"The way we did business a year ago is changing, even as we do business today. This period introduced a whole new approach in the way we operate, just to remain viable."

For 2009, New Providence's 14 major hotels achieved an average monthly occupancy of 60.9 per cent, compared to a 63.4 per cent average for 2008. Mr Sands said that to be "operationally sustainable", for most resorts "the preferred position is closer to 70 per cent".

When asked how close Bahamas-based resort properties were to getting back to pre-recession occupancies and rates, Mr Sands told Tribune Business: "I think we're about a year-and-a-half away - about 18 months.

"It will take us this year to gain some ground, the first quarter of next year to get back to where we were, and the mid-quarters to begin to exceed 2008 numbers."

Data published for the first eight months of 2008, immediately prior to the Lehman Brothers bankruptcy and Wall Street crash, highlights just how badly the Bahamian hotel industry was affected when these figures are set against their 2009 comparatives. For March, which last year contained the Easter holiday, the average occupancy rate at the 14 major New Providence hotels dipped to 69.7 per cent compared to the previous year's 81.2 per cent.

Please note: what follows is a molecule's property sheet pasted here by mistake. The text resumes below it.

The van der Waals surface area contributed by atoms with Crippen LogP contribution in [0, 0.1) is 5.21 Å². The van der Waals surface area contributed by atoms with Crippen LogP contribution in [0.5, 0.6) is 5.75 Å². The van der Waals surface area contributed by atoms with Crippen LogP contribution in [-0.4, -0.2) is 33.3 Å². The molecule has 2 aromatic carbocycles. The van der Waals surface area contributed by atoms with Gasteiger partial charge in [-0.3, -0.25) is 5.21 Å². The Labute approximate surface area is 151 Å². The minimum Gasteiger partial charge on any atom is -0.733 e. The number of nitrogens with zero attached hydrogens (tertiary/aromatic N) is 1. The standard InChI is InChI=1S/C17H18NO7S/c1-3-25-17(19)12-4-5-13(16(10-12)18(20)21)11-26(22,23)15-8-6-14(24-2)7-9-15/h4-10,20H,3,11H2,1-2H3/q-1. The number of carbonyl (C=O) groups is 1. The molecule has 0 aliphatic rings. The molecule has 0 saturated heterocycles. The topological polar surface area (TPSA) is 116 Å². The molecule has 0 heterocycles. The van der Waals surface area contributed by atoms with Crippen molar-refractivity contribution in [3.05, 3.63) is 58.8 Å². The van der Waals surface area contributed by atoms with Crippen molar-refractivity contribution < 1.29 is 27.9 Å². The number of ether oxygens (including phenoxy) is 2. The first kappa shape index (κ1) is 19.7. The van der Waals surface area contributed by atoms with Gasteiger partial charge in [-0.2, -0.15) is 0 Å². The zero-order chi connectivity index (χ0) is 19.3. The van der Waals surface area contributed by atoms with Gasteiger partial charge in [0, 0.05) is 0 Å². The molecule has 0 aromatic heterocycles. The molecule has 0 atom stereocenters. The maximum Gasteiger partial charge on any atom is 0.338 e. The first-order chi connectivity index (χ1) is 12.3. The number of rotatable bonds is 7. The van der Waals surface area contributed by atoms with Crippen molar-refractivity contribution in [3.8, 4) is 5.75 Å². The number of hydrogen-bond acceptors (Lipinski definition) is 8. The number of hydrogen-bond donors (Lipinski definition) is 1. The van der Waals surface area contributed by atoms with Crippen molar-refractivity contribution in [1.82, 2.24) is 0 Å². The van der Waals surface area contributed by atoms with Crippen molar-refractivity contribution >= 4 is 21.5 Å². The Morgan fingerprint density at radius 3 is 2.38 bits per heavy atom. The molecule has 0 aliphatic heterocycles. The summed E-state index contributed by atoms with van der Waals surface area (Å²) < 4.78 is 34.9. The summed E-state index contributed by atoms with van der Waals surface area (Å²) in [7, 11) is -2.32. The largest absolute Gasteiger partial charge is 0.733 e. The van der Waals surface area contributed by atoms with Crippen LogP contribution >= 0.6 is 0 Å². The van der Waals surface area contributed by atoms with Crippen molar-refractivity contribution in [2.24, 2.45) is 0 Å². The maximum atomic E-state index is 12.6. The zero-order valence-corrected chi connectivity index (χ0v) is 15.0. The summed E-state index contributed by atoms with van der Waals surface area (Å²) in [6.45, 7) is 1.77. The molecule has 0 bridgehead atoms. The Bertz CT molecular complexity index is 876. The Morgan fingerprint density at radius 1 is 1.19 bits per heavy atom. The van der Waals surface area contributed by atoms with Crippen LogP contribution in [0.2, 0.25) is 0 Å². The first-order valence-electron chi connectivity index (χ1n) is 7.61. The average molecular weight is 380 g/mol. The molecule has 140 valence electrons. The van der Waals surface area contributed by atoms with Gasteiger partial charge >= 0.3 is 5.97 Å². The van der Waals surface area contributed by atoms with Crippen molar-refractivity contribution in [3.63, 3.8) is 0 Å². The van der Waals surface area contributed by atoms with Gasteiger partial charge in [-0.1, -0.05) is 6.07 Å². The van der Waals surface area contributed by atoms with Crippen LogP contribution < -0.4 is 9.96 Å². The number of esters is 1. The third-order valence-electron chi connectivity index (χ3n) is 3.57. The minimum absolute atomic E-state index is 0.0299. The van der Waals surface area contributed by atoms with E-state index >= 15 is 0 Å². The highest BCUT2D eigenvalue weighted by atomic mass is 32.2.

For the same month, the average daily room rate (ADR) fell from $315.41 in 2008 to $269.14 in 2009, with revenue per available room (RevPAR) down at $187.51 compared to $256.10 in 2008.

As a consequence, room revenues declined by 27.9 per cent year-over-year for March 2009, reflecting a 15.5 per cent drop in room nights sold and a 13.5 per cent fall in air arrivals. March was a slightly extreme example for the first eight months in 2009 but, apart from January and April, which suffered room revenue falls year-over-year of 16.8 per cent and 10.6 per cent respectively, all other months saw declines in this category of 21 per cent or more.

The 2009 figures only began to exceed their comparatives in September, largely due to the weakness induced by the Wall Street collapse, coupled with fears about hurricanes impacting the Bahamas.

Still, for the 2009 full-year, the average RevPAR generated by major New Providence hotels fell from $156.29 in 2008 to $138.66 last year, the year-end turnaround not enough to compensate for the performance during the first three quarters.